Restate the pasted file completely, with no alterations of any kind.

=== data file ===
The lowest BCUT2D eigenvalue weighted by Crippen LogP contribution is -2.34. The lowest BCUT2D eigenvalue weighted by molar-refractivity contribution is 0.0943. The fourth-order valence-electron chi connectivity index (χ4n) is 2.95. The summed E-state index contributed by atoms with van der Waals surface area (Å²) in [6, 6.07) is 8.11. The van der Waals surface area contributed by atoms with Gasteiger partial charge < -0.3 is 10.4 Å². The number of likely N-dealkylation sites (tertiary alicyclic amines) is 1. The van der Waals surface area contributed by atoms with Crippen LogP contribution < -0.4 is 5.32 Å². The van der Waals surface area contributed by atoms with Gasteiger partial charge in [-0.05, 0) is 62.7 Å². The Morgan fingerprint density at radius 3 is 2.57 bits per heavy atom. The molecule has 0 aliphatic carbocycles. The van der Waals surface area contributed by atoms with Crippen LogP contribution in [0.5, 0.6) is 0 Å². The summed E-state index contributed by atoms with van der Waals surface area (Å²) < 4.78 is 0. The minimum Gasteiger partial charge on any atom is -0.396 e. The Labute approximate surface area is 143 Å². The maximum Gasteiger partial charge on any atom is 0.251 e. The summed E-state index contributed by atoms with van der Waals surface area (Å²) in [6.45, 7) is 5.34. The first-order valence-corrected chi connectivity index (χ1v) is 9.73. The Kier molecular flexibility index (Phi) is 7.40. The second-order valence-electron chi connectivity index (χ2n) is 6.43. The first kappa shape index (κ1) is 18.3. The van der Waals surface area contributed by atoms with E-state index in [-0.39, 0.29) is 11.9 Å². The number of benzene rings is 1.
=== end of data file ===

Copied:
The lowest BCUT2D eigenvalue weighted by Crippen LogP contribution is -2.34. The lowest BCUT2D eigenvalue weighted by molar-refractivity contribution is 0.0943. The fourth-order valence-electron chi connectivity index (χ4n) is 2.95. The summed E-state index contributed by atoms with van der Waals surface area (Å²) in [6, 6.07) is 8.11. The van der Waals surface area contributed by atoms with Gasteiger partial charge < -0.3 is 10.4 Å². The number of likely N-dealkylation sites (tertiary alicyclic amines) is 1. The van der Waals surface area contributed by atoms with Crippen LogP contribution < -0.4 is 5.32 Å². The van der Waals surface area contributed by atoms with Gasteiger partial charge in [-0.05, 0) is 62.7 Å². The Morgan fingerprint density at radius 3 is 2.57 bits per heavy atom. The molecule has 0 aliphatic carbocycles. The van der Waals surface area contributed by atoms with Crippen LogP contribution in [0.5, 0.6) is 0 Å². The summed E-state index contributed by atoms with van der Waals surface area (Å²) < 4.78 is 0. The minimum Gasteiger partial charge on any atom is -0.396 e. The Labute approximate surface area is 143 Å². The maximum Gasteiger partial charge on any atom is 0.251 e. The summed E-state index contributed by atoms with van der Waals surface area (Å²) in [6.45, 7) is 5.34. The first-order valence-corrected chi connectivity index (χ1v) is 9.73. The Kier molecular flexibility index (Phi) is 7.40. The second-order valence-electron chi connectivity index (χ2n) is 6.43. The first kappa shape index (κ1) is 18.3. The van der Waals surface area contributed by atoms with E-state index in [-0.39, 0.29) is 11.9 Å². The number of benzene rings is 1.